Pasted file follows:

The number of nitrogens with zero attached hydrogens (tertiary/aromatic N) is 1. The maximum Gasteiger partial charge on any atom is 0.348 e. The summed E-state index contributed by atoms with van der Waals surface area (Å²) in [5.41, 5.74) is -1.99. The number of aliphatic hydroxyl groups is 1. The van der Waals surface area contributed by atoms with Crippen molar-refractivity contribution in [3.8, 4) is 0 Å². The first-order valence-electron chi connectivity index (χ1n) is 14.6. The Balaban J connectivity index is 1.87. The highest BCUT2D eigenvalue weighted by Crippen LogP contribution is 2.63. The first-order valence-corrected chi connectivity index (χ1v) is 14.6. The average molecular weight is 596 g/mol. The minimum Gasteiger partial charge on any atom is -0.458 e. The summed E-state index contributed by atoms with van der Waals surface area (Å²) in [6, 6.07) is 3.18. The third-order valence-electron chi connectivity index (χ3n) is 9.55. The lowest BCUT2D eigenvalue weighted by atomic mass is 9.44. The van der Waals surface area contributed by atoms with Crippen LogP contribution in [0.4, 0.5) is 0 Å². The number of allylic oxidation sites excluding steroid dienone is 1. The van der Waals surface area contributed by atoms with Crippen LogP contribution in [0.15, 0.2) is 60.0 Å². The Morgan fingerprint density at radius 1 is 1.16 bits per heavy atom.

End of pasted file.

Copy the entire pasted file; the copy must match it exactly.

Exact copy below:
The number of nitrogens with zero attached hydrogens (tertiary/aromatic N) is 1. The maximum Gasteiger partial charge on any atom is 0.348 e. The summed E-state index contributed by atoms with van der Waals surface area (Å²) in [5.41, 5.74) is -1.99. The number of aliphatic hydroxyl groups is 1. The van der Waals surface area contributed by atoms with Crippen molar-refractivity contribution in [3.8, 4) is 0 Å². The first-order valence-electron chi connectivity index (χ1n) is 14.6. The Balaban J connectivity index is 1.87. The highest BCUT2D eigenvalue weighted by Crippen LogP contribution is 2.63. The first-order valence-corrected chi connectivity index (χ1v) is 14.6. The average molecular weight is 596 g/mol. The minimum Gasteiger partial charge on any atom is -0.458 e. The summed E-state index contributed by atoms with van der Waals surface area (Å²) in [6, 6.07) is 3.18. The third-order valence-electron chi connectivity index (χ3n) is 9.55. The lowest BCUT2D eigenvalue weighted by atomic mass is 9.44. The van der Waals surface area contributed by atoms with Crippen LogP contribution in [0.4, 0.5) is 0 Å². The number of allylic oxidation sites excluding steroid dienone is 1. The van der Waals surface area contributed by atoms with Crippen LogP contribution in [0.15, 0.2) is 60.0 Å². The Morgan fingerprint density at radius 1 is 1.16 bits per heavy atom.